By Stelle Slootmaker, OKT Communications Officer
For the past three weeks, I have stopped at the Downtown Market farmers’ market to pick up my very generous CSA share from Green Wagon Farm.
On each occasion, I have been discouraged to note that much of the other food sold here is of the gourmet variety with very high prices. For example, goat cheese for $1 an ounce (that’s $16 a pound); 2 mini donut bites for $2; artisan bread, $6 a loaf; or organic blue eggs, $6 a dozen.
The shoppers that I’ve seen patronizing the market seem to be the type who can afford these prices. A large gathering of homeless and income challenged folks seem corralled in the park just a block away. But it may as well be miles.
That said, I have been able to find more reasonably priced items from Green Wagon, Visser Brothers, Creswick Farm and a few others–free range eggs for $3.00 and strawberries for $3.75 a quart. But would a person or family with income challenges feel comfortable shopping here? I doubt it.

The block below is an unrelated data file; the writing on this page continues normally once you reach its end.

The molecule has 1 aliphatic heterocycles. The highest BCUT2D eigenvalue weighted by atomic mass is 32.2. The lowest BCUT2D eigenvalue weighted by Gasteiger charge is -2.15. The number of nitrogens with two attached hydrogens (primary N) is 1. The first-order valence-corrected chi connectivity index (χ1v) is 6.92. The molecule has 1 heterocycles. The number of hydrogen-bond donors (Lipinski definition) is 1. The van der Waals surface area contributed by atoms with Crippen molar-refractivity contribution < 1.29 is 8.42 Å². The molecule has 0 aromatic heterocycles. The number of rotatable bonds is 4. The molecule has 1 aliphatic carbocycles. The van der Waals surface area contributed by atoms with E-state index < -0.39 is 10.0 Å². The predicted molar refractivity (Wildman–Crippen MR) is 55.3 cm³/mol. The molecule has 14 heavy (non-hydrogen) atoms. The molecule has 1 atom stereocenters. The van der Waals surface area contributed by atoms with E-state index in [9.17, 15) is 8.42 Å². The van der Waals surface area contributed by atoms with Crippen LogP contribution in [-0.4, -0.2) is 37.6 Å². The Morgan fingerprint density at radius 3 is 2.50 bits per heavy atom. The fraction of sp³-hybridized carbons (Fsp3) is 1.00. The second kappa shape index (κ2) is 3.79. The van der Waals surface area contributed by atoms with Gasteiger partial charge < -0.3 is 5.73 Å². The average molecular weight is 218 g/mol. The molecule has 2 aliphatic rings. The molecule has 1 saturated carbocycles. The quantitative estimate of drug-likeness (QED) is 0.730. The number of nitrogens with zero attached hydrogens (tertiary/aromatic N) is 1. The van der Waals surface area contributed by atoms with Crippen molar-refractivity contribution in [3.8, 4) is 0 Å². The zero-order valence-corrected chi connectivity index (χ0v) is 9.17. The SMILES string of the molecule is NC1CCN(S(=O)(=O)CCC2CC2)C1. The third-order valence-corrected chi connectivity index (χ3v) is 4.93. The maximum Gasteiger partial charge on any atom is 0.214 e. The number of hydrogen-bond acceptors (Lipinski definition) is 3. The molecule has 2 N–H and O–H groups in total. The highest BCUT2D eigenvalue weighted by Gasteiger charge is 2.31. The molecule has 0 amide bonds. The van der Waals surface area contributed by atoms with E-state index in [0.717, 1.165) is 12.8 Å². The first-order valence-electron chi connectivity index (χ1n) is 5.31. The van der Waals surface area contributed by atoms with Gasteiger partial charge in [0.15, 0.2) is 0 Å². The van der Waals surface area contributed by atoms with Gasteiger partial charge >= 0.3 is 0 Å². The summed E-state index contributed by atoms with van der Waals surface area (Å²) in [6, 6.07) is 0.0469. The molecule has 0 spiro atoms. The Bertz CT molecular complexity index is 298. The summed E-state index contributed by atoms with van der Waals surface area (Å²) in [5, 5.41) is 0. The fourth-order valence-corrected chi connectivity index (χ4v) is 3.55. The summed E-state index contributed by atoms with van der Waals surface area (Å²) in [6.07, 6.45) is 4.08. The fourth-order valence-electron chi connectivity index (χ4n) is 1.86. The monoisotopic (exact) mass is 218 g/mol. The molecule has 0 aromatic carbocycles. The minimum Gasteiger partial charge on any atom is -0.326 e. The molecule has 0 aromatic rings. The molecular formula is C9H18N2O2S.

In my opinion, this market is one more successful example of why we need an alternative to the existing food and agriculture system.
This market is thriving, as is big agribusiness and the food industry as a whole. But I doubt that it does much to provide “food desert” families access to healthy foods. A local blog, Food Deserted, asked the question, “Will this market serve the desert? Or, will it be an oasis that is too expensive for the poor?”
At my first glance, I am afraid the answer is the latter.